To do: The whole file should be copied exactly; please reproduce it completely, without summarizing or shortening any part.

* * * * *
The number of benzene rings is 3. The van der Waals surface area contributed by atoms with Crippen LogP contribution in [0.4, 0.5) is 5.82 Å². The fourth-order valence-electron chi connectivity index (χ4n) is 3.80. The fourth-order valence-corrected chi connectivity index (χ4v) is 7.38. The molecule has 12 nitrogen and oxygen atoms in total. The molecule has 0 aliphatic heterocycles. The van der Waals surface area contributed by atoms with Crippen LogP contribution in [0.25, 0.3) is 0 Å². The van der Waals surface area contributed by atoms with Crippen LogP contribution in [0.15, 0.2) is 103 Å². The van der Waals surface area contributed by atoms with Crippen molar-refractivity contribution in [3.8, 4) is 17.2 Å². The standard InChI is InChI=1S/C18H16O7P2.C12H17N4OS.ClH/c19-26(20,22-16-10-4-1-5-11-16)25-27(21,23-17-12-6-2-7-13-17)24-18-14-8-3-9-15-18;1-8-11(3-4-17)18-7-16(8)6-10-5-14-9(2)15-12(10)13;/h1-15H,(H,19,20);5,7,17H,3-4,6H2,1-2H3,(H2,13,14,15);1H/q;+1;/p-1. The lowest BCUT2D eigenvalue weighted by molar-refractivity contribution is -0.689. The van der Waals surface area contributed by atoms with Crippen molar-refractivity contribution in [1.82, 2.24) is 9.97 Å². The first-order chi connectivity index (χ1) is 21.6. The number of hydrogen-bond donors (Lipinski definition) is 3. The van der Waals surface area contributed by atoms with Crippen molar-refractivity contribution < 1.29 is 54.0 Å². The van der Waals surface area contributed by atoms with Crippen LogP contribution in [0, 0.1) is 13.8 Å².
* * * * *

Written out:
The number of benzene rings is 3. The van der Waals surface area contributed by atoms with Crippen LogP contribution in [0.4, 0.5) is 5.82 Å². The fourth-order valence-electron chi connectivity index (χ4n) is 3.80. The fourth-order valence-corrected chi connectivity index (χ4v) is 7.38. The molecule has 12 nitrogen and oxygen atoms in total. The molecule has 0 aliphatic heterocycles. The van der Waals surface area contributed by atoms with Crippen LogP contribution in [0.25, 0.3) is 0 Å². The van der Waals surface area contributed by atoms with Crippen LogP contribution in [0.15, 0.2) is 103 Å². The van der Waals surface area contributed by atoms with Crippen molar-refractivity contribution in [3.8, 4) is 17.2 Å². The standard InChI is InChI=1S/C18H16O7P2.C12H17N4OS.ClH/c19-26(20,22-16-10-4-1-5-11-16)25-27(21,23-17-12-6-2-7-13-17)24-18-14-8-3-9-15-18;1-8-11(3-4-17)18-7-16(8)6-10-5-14-9(2)15-12(10)13;/h1-15H,(H,19,20);5,7,17H,3-4,6H2,1-2H3,(H2,13,14,15);1H/q;+1;/p-1. The lowest BCUT2D eigenvalue weighted by molar-refractivity contribution is -0.689. The van der Waals surface area contributed by atoms with Crippen molar-refractivity contribution in [1.82, 2.24) is 9.97 Å². The first-order chi connectivity index (χ1) is 21.6. The number of hydrogen-bond donors (Lipinski definition) is 3. The van der Waals surface area contributed by atoms with Crippen molar-refractivity contribution < 1.29 is 54.0 Å². The van der Waals surface area contributed by atoms with Crippen LogP contribution in [0, 0.1) is 13.8 Å².